Review By: Blake M. Petit BlakeMPetit@gmail.com
Quick Rating: VeryGood
Title: Knife Trick
Batman and sons join the New 52 with new tricks, new toys, and one very unexpected adversary!
Writer: Scott Snyder
Pencils: Greg Capullo
Inks: Jonathan Glapion
Colors: FCO Plascencia
Letters: Jimmy Betancourt
Editor: Mike Marts
Cover Art: Greg Capullo
Publisher: DC Comics
A few characters went relatively unchanged when the Flashpoint Effect (whatever the hell that is) changed the DC Universe. In Batman #1, there are no drastic changes, no major differences, no sudden revelations that the whole world has changed around us. We just get a solid Batman story with nice action, a strong mystery, and good art. Things are off to a great start.
It begins with Batman in Arkham Asylum, a group of his nastiest enemies waiting for him, and leads to Bruce Wayne and all three of his sons (the non-prodigal ones, anyway) at a swanky presentation, before Batman is summoned to the scene of one of the nastiest murder scenes in recent memory. The search for the culprit provides a pretty shocking result, and a launching pad for a very interesting story.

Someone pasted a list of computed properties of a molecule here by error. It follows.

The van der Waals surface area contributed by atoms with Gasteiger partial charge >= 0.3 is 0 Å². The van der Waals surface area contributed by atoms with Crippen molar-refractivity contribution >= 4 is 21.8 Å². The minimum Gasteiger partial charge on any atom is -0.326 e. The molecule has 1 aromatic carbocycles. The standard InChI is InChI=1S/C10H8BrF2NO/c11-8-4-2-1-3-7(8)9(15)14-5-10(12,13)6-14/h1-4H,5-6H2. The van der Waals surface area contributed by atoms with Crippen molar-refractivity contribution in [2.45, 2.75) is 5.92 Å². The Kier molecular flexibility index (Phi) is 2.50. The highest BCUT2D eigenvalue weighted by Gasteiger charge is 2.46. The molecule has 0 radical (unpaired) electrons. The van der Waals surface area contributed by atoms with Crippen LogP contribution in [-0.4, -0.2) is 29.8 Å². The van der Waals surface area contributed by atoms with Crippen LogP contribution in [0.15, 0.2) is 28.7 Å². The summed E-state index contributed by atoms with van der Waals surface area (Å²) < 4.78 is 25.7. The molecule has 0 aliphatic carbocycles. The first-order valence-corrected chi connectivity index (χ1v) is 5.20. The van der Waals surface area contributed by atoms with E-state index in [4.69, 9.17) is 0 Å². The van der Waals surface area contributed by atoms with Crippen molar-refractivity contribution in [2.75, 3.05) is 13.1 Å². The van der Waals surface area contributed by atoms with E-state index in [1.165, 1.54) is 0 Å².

Scott Snyder has an instinctive understanding of Bruce Wayne and the other men in his family, and a very good feel for Gotham City itself. He touches upon some of Batman’s most important relationships here as well, including Alfred, Gordon, and the denizens of Arkham. The ending is the sort of thing that could be horrifying (and not in a good way) if I thought there wasn’t more to it than presented here, but the rest of the book is more than good enough for me to put faith that Snyder has a strong story in the works that can justify a conclusion that seems so absurd.
Greg Capullo makes his DC debut here, and his artwork is pretty good. His Batman is pretty unique compared to other Bat-artists. There seems to be a Frank Miller influence here, but the character is a bit more polished than the Batman we saw in The Dark Knight Returns – smoother, more streamlined. DC’s edict to make the characters younger is clearly in play here as well – Bruce, Dick Grayson, and Tim Drake are all younger than we’re used to seeing them (and, in fact, it’s a little difficult to reconcile this Dick Grayson with the one that appeared in Nightwing #1this week). It’s not bad, but it will take some getting used to. I like his depiction of Batman’s rogues, particularly the Joker, and I love his take on the Batcave. It’s big, spacious, and very high-tech. In fact, aside from the characters looking a little younger, the biggest difference is that Capullo and Snyder seem to have boosted Bruce’s already-considerable toys to an even more impressive degree.
I really liked this first issue. This book is easily in the upper echelon of DC’s New 52 thus far.